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Recent Blog Posts
One account of the moon landing is that Buzz Aldrin, the Apollo’s pilot, was asked to take the first human step on the moon. He hesitated for only a few seconds and lost his chance. Neil Armstrong had no doubts and is now immortalized in history. =
This account probably isn’t true – Armstrong took the first step because of the design of the Eagle lunar module – but, why ruin a good story when it makes my point so well? Fear and hesitation frequently stall us, causing us to miss exciting opportunities. I’ve worked with many clients who know they need a career change but don’t move forward because of uncertainty. Fear of making the wrong decision is a common cause of the uncertainty. If this is your experience, here’s a path forward…read more
How to Negotiate a Higher Starting Salary – Even If Broaching The Subject Frightens The Hell Out Of You
In 2011, a British civil servant called climate change talks “the most complex negotiations the world has ever tackled” . Since the word “negotiation” can send a chill up the spine of an otherwise confident person, it’s no wonder that people were particularly...read more
If You’re A Career Changer, You Must Prioritize Self-Awareness (Even If You Think It’s Too “Woo Woo”)
In 2008, a 22-year old went to law school, full of vim and vigour. His path was long preordained by three Fs: Friends, family, and most memorably, fortune cookies (two in a row read “you will make a great lawyer.”)
He sleepwalked through law school, generally distraught, but not conscious enough to see what was staring him in the face: That this was not the path for him.
There were signs he should have recognized. As a student, he avoided the law library like the plague and got away with it. Some part of him knew that would change, once he joined one of the country’s largest law firms, and could no longer cut corners. But he persisted.
It wasn’t that that I didn’t know what kind of work awaited me. It was that I lacked the self-awareness to appreciate that it wasn’t the right work, for me. If you’ve ever had an experience like this, odds are, insufficient self-awareness was part of the problem.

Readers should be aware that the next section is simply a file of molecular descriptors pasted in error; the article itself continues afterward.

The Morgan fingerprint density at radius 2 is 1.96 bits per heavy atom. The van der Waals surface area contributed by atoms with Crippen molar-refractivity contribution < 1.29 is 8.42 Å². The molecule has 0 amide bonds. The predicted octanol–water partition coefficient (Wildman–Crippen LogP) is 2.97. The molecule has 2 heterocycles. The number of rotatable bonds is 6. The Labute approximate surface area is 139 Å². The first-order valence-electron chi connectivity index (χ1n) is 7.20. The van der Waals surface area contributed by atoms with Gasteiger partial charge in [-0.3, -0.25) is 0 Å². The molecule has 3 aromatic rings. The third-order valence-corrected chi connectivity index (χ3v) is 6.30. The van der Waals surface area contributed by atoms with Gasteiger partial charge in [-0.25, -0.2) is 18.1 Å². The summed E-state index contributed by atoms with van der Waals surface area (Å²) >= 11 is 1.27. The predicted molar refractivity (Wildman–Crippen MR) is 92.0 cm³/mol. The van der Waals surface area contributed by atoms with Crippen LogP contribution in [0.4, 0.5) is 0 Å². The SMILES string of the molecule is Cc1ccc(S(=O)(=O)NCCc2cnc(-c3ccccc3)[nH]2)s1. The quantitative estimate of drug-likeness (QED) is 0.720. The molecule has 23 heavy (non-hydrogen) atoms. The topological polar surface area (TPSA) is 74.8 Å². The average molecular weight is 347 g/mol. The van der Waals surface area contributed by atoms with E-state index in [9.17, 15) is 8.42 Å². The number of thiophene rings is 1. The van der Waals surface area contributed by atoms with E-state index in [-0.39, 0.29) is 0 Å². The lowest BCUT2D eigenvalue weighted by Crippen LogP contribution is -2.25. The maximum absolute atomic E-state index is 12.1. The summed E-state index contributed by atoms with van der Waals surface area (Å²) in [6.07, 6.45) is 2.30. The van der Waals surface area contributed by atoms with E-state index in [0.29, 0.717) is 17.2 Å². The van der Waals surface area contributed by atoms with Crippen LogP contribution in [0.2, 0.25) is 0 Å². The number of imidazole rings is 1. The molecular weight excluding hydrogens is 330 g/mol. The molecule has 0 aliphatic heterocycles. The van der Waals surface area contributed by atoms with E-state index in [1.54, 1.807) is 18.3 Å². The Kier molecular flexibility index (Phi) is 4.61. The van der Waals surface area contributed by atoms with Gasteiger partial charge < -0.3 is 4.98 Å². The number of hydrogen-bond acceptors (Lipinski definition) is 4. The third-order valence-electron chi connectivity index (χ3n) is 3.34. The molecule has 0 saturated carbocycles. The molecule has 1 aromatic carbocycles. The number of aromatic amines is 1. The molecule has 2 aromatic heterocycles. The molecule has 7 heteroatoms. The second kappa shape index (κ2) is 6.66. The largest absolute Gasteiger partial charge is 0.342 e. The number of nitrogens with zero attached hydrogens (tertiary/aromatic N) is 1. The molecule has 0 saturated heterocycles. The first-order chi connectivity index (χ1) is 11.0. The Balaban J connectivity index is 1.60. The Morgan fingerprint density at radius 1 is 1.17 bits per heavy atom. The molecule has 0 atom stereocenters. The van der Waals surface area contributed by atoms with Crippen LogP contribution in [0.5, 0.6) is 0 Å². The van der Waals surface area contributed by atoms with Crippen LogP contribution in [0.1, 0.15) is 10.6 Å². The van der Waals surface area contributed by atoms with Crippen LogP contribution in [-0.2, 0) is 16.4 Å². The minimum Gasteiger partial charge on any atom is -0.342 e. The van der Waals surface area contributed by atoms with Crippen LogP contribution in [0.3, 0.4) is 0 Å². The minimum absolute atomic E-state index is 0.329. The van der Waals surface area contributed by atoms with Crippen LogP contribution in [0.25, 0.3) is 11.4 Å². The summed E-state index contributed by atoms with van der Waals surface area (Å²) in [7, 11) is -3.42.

Here’s how to fix it…read more
A client was intrigued by a sales position at a Speaker’s Bureau, in which he would be responsible for convincing event organizers to use the bureau to find speakers. He applied, but thankfully, didn’t get the job. After hearing his response to just one question, I instantly knew it was not the job for him.
The conversation went like this:
Me: “Even before they interview you, why not make a list of ten events that hire speakers, call them, and do your best to convince them to use that bureau?”
Him (with face contorted by pain): “That sounds horrendous.”
If my client wanted to do the work, and succeeded, he’d have been exceptionally well-positioned to get the job and the job would have been a great fit. That the experiment revealed otherwise is no tragedy since all he needs to do is conduct another experiment until he gets the result he wants.
Experimenting with a career is like trying on a new pair of pants – oftentimes, we immediately learn that it doesn’t fit. Career changers must do everything in their power to find the right fit.
Here’s how…read more
Google is chock-full of millennial career horror stories. A December 2016 Forbes article points out that the US millennial unemployment rate is 12.8% compared to the national average of 4.9%. Millennials are not just struggling to find entry-level jobs – they are also...read more
In the past, a career was something you did to earn money. You would wake up at 7am, put up with the daily commute, follow your boss's orders until you were red in the face, then do the whole thing again tomorrow. Even if you hated it, you would put up with the stress...read more